Not gonna lie. Lance Armstong, when I was prepping for AIDS Rides and cycling everywhere, was my hero. Even after he admitted he doped, I thought, well, of course he did. Everyone did – which was obvious if you followed cycling’s grand tours like I do. However, I don’t think I really thought about him at all after that. So with the same amount of trepidation (that he would be in charge of the doc and try and make himself a sympathetic character as evidenced by “The Last Dance”), I was pleasantly surprised to see that, while kind of an asshole, he has no problem being portrayed as on. The reason I didn’t give it a FIVE COVID rating was that I felt it tried a little too hard get him to admit he is an asshole on the director’s terms at the end of the film. Armstrong, in fact, does a pretty good job of doing that all on his own and, further, seems to own his part in it. So, yeah, a little too much gotcha seeking… unnecessarily. Regardless, hate him or hate him, he is a fascinating subject. A terrific doc that is really well made and researched. Fascinating.
The Last Kingdom – 10 episodes 🦠🦠🦠🦠
This dead and buried show was rescued by Netflix right after season 2 and, I, for one, am grateful. It’s got all sorts going for it…unintelligible accents, “huge” fight scenes that actually involve about twenty people, and storylines that heap seeming hundreds of antagonists upon our hero, Uhtred…who is the son of Uhtred, apparently, as we’re reminded over and over and over. Almost as often as we were reminded that Daenerys was the Mother of Dragons. And Alexander Dreymon, who plays Uhtred is a German actor, playing a Dane, surrounded by hundreds of actors with British accents. Might be worth watching just to hear his crazy, and first of its kind, dialect. BUT, it has been quite engaging since Netflix took over in season 3. I’m a total sucker for historical adventure dramas, even if they aren’t perfect. This is one of them. Not perfect, but better than most when it comes to actually caring about the characters and staying true to historical fact, in this case the creation of a unified England under King Alfred.
Laurel Canyon – 2 episodes 🦠🦠🦠🦠
Not as good as the David Crosby doc last year (“Remember My Name”), but still very enjoyable. Using photographs (both of the neighborhood and the era) of longtime Laurel Canyon residents, Nurit Wilde and Henry Diltz, the doc effectively puts you in the action as it describes through those photos and home movies, just how vibrant and alive the scene was before the Manson murders and how different it was after. With words and music from pretty much every artist that you can think of from that time, it is dense as hell…and doesn’t make the same mistake Linda Ronstadt’s doc made by omitting the importance of Lowell George and Little Feat to the Larel Canyon scene. And going beyond the Crosby doc, Epix’ doc mentions bands you might not have thought of as part of the Laurel Canyon scene, like The Monkees. Yes, The Monkees. Well worth the four hours if you hold any of the music inspired by the Summer of Love dear to your heart.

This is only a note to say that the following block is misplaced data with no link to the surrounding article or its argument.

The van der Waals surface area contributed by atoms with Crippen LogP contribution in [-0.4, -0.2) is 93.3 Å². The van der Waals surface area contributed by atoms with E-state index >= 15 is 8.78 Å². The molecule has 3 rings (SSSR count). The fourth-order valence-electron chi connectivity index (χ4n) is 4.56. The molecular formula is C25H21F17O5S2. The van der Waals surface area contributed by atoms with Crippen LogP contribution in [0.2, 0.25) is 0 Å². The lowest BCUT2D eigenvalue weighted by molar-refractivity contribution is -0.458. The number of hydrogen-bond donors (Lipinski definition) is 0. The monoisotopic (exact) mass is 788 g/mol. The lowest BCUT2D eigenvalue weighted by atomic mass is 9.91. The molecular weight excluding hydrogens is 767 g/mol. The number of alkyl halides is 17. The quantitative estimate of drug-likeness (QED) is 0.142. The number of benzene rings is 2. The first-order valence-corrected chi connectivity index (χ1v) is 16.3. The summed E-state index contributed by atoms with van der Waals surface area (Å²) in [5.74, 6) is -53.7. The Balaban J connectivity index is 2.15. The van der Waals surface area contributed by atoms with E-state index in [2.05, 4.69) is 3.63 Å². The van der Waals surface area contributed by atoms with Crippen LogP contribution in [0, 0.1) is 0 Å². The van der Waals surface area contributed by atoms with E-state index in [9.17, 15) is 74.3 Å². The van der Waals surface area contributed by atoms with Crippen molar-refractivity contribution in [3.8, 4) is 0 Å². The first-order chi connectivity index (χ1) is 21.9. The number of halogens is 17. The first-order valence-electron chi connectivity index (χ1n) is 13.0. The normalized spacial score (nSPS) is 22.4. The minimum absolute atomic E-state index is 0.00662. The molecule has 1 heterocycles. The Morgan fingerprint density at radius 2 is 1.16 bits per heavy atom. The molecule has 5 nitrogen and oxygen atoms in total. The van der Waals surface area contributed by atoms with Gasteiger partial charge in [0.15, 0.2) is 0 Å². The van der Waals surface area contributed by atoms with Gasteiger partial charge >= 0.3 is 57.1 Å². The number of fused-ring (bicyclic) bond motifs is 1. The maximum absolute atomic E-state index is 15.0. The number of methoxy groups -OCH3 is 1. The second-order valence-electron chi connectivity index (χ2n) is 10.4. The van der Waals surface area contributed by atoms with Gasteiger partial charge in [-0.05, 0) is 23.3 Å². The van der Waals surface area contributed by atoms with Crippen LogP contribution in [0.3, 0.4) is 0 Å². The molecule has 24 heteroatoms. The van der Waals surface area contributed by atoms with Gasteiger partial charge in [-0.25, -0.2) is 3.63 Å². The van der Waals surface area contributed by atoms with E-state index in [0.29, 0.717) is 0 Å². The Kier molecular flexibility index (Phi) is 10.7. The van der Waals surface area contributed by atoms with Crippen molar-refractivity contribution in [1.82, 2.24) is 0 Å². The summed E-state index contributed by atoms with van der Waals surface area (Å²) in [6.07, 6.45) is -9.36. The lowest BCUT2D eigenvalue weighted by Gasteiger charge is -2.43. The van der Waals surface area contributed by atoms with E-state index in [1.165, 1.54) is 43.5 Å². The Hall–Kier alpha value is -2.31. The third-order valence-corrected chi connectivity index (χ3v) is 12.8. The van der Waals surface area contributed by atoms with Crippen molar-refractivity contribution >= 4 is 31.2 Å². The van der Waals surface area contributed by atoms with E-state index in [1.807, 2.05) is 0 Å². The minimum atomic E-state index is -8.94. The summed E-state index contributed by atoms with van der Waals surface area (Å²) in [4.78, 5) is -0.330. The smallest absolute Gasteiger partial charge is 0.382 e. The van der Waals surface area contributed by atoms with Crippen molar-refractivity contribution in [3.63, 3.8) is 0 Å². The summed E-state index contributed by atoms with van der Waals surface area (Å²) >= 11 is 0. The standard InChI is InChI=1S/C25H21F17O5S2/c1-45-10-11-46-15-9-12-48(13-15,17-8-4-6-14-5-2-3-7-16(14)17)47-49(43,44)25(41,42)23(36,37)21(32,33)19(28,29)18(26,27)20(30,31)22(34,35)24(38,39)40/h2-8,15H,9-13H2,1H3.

Marvel’s Agents of S.H.I.E.L.D. (S7) – 13 episodes 🦠🦠🦠🦠
The very definition of a guilty pleasure, Agents of SHIELD spent this season tidying up the THOUSANDS of ridiculous loose ends while still managing to further deepen the characters humanity. It’s like they thought, “oh, crap, this is the last season, and all our characters are two-dimensional…we should fix that!” Well, they actually did. And why they couldn’t find a way to bring “Agent Carter’s” Agent Sousa, played with an almost unbelievable earnestness and depth, by Enver Gjokaj, earlier in the show’s life is beyond me. He draws the dimension out of his other actors. It was a brilliant maneuver and softened…well everybody. The only characters who have managed to be three dimensional before this season were Jemma (Elizabeth Henstridge) and of course, Coulson played by the vastly underappreciated Clark Gregg. And the last couple seasons featured one of the great Star Wars knock-offs of modern television, its own C3PO, a droid named Enoch played with Spock-like drollness by the brilliant Joel Stoffer. Most importantly, the series finale was lovely…crazy, yes, but lovely. They wrapped it up in a way that honored both the show and the larger Marvel universe. I, for one, will miss it. SHIELD was one of the few shows that didn’t care how absurd its underlying premises were…they stuck with it…while still having the kind of innocence that gives most Marvel films their heart
Mythic Quest: Raven’s Banquet (S1) – 10 episodes 🦠🦠🦠🦠
At first I thought this would simply be a ripoff of “Silicon Valley”. And that is exactly how it initially comes across. But as you get more invested in its characters and rhythms, you begin to see that MQ is its own thing. In fact, a very, very funny thing with some terrific young comic actors, chief among them, co-creator, Rob McElhenney, Charlotte Nicdao, David Hornsby, Jessie Ennis, and the never-before-as-funny, F. Murray Abraham. And, not fer nothing, their quarantine episode, which aired a couple months after the initial season, was the best and most on-point description of the psychological trauma many felt at its outset. It’s really a beautiful episode that somehow manages to maintain its funny, while being utterly relatable.